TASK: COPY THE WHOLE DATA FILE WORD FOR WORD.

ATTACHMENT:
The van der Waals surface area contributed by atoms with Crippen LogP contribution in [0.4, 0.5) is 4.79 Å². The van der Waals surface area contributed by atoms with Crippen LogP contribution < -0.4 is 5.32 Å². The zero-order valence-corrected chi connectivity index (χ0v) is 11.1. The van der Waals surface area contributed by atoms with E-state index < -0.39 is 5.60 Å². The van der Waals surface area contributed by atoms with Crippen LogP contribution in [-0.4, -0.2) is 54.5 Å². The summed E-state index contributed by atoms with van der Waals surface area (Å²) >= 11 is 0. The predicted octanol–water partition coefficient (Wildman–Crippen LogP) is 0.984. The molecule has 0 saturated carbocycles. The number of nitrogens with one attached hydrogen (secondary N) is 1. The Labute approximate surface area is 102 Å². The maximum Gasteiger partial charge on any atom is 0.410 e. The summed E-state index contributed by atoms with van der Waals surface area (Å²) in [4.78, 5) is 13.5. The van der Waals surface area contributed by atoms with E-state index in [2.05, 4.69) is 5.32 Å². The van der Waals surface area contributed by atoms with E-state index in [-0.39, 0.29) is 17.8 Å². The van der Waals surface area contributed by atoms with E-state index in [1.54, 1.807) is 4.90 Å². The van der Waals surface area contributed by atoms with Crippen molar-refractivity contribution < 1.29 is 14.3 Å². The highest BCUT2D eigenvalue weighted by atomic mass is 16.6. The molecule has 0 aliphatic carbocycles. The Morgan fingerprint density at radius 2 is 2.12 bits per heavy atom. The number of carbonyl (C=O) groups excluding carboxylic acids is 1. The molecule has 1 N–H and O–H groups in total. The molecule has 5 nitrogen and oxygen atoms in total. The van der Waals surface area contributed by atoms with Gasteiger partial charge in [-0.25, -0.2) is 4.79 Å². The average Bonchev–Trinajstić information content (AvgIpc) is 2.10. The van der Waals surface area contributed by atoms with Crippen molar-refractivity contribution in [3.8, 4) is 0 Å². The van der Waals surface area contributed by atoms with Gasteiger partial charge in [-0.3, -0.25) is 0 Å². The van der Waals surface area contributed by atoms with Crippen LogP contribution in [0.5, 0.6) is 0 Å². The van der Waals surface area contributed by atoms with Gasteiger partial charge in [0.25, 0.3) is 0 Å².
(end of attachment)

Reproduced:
The van der Waals surface area contributed by atoms with Crippen LogP contribution in [0.4, 0.5) is 4.79 Å². The van der Waals surface area contributed by atoms with Crippen LogP contribution < -0.4 is 5.32 Å². The zero-order valence-corrected chi connectivity index (χ0v) is 11.1. The van der Waals surface area contributed by atoms with E-state index < -0.39 is 5.60 Å². The van der Waals surface area contributed by atoms with Crippen LogP contribution in [-0.4, -0.2) is 54.5 Å². The summed E-state index contributed by atoms with van der Waals surface area (Å²) >= 11 is 0. The predicted octanol–water partition coefficient (Wildman–Crippen LogP) is 0.984. The molecule has 0 saturated carbocycles. The number of nitrogens with one attached hydrogen (secondary N) is 1. The Labute approximate surface area is 102 Å². The maximum Gasteiger partial charge on any atom is 0.410 e. The summed E-state index contributed by atoms with van der Waals surface area (Å²) in [4.78, 5) is 13.5. The van der Waals surface area contributed by atoms with E-state index in [2.05, 4.69) is 5.32 Å². The van der Waals surface area contributed by atoms with E-state index in [-0.39, 0.29) is 17.8 Å². The van der Waals surface area contributed by atoms with E-state index in [1.54, 1.807) is 4.90 Å². The van der Waals surface area contributed by atoms with Crippen molar-refractivity contribution < 1.29 is 14.3 Å². The highest BCUT2D eigenvalue weighted by atomic mass is 16.6. The molecule has 0 aliphatic carbocycles. The Morgan fingerprint density at radius 2 is 2.12 bits per heavy atom. The number of carbonyl (C=O) groups excluding carboxylic acids is 1. The molecule has 1 N–H and O–H groups in total. The molecule has 5 nitrogen and oxygen atoms in total. The van der Waals surface area contributed by atoms with Gasteiger partial charge in [-0.25, -0.2) is 4.79 Å². The average Bonchev–Trinajstić information content (AvgIpc) is 2.10. The van der Waals surface area contributed by atoms with Crippen molar-refractivity contribution in [3.8, 4) is 0 Å². The van der Waals surface area contributed by atoms with Gasteiger partial charge in [-0.3, -0.25) is 0 Å². The van der Waals surface area contributed by atoms with Crippen LogP contribution in [0.5, 0.6) is 0 Å². The van der Waals surface area contributed by atoms with Gasteiger partial charge in [0.25, 0.3) is 0 Å².